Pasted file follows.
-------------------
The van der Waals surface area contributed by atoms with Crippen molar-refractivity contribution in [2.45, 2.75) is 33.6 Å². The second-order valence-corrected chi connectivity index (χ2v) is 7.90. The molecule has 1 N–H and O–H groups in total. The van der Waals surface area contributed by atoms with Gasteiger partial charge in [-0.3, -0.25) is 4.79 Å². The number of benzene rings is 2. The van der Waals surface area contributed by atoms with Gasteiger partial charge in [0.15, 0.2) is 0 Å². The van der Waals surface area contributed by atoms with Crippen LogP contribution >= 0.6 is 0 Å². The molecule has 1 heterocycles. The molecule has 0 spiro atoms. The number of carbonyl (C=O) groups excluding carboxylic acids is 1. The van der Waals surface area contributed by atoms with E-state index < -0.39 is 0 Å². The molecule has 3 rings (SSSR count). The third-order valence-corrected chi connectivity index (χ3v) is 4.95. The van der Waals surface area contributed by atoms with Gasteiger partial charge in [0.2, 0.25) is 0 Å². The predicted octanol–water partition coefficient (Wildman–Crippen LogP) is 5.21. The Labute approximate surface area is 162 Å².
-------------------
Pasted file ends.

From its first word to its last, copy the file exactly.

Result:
The van der Waals surface area contributed by atoms with Crippen molar-refractivity contribution in [2.45, 2.75) is 33.6 Å². The second-order valence-corrected chi connectivity index (χ2v) is 7.90. The molecule has 1 N–H and O–H groups in total. The van der Waals surface area contributed by atoms with Gasteiger partial charge in [-0.3, -0.25) is 4.79 Å². The number of benzene rings is 2. The van der Waals surface area contributed by atoms with Gasteiger partial charge in [0.15, 0.2) is 0 Å². The van der Waals surface area contributed by atoms with Crippen LogP contribution >= 0.6 is 0 Å². The molecule has 1 heterocycles. The molecule has 0 spiro atoms. The number of carbonyl (C=O) groups excluding carboxylic acids is 1. The van der Waals surface area contributed by atoms with E-state index < -0.39 is 0 Å². The molecule has 3 rings (SSSR count). The third-order valence-corrected chi connectivity index (χ3v) is 4.95. The van der Waals surface area contributed by atoms with Gasteiger partial charge in [0.2, 0.25) is 0 Å². The predicted octanol–water partition coefficient (Wildman–Crippen LogP) is 5.21. The Labute approximate surface area is 162 Å².